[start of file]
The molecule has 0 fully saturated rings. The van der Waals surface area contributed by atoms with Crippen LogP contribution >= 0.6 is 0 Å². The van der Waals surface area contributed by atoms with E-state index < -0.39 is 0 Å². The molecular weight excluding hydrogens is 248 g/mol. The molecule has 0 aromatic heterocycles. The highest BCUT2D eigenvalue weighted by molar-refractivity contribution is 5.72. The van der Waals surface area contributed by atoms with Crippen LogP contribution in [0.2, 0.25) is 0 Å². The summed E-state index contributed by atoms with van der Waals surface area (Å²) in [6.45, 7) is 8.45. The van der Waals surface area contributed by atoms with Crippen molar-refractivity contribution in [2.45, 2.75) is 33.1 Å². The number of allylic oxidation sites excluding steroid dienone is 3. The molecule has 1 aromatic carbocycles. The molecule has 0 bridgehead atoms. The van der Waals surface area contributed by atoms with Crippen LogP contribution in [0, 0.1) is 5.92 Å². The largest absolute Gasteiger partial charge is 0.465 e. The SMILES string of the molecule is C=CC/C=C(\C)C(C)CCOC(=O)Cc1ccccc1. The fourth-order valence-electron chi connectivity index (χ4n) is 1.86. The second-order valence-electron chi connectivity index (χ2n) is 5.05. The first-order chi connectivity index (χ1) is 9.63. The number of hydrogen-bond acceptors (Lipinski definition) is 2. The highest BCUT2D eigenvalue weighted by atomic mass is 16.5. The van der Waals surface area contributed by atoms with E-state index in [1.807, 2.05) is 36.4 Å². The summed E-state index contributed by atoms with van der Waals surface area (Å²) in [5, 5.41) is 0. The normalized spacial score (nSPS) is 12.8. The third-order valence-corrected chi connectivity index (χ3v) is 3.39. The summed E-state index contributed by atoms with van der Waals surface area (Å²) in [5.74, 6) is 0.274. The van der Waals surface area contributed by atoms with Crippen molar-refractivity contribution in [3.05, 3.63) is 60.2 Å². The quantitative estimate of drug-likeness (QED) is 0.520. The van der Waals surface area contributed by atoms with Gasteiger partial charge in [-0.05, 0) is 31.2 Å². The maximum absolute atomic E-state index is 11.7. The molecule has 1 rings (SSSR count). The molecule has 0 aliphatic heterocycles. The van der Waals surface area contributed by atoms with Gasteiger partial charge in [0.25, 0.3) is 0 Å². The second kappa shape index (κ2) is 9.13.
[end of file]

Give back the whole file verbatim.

The molecule has 0 fully saturated rings. The van der Waals surface area contributed by atoms with Crippen LogP contribution >= 0.6 is 0 Å². The van der Waals surface area contributed by atoms with E-state index < -0.39 is 0 Å². The molecular weight excluding hydrogens is 248 g/mol. The molecule has 0 aromatic heterocycles. The highest BCUT2D eigenvalue weighted by molar-refractivity contribution is 5.72. The van der Waals surface area contributed by atoms with Crippen LogP contribution in [0.2, 0.25) is 0 Å². The summed E-state index contributed by atoms with van der Waals surface area (Å²) in [6.45, 7) is 8.45. The van der Waals surface area contributed by atoms with Crippen molar-refractivity contribution in [2.45, 2.75) is 33.1 Å². The number of allylic oxidation sites excluding steroid dienone is 3. The molecule has 1 aromatic carbocycles. The molecule has 0 bridgehead atoms. The van der Waals surface area contributed by atoms with Crippen LogP contribution in [0, 0.1) is 5.92 Å². The largest absolute Gasteiger partial charge is 0.465 e. The SMILES string of the molecule is C=CC/C=C(\C)C(C)CCOC(=O)Cc1ccccc1. The fourth-order valence-electron chi connectivity index (χ4n) is 1.86. The second-order valence-electron chi connectivity index (χ2n) is 5.05. The first-order chi connectivity index (χ1) is 9.63. The number of hydrogen-bond acceptors (Lipinski definition) is 2. The highest BCUT2D eigenvalue weighted by atomic mass is 16.5. The van der Waals surface area contributed by atoms with E-state index in [1.807, 2.05) is 36.4 Å². The summed E-state index contributed by atoms with van der Waals surface area (Å²) in [5, 5.41) is 0. The normalized spacial score (nSPS) is 12.8. The third-order valence-corrected chi connectivity index (χ3v) is 3.39. The summed E-state index contributed by atoms with van der Waals surface area (Å²) in [5.74, 6) is 0.274. The van der Waals surface area contributed by atoms with Crippen molar-refractivity contribution in [3.05, 3.63) is 60.2 Å². The quantitative estimate of drug-likeness (QED) is 0.520. The van der Waals surface area contributed by atoms with Gasteiger partial charge in [-0.05, 0) is 31.2 Å². The maximum absolute atomic E-state index is 11.7. The molecule has 1 rings (SSSR count). The molecule has 0 aliphatic heterocycles. The van der Waals surface area contributed by atoms with Gasteiger partial charge in [0.25, 0.3) is 0 Å². The second kappa shape index (κ2) is 9.13.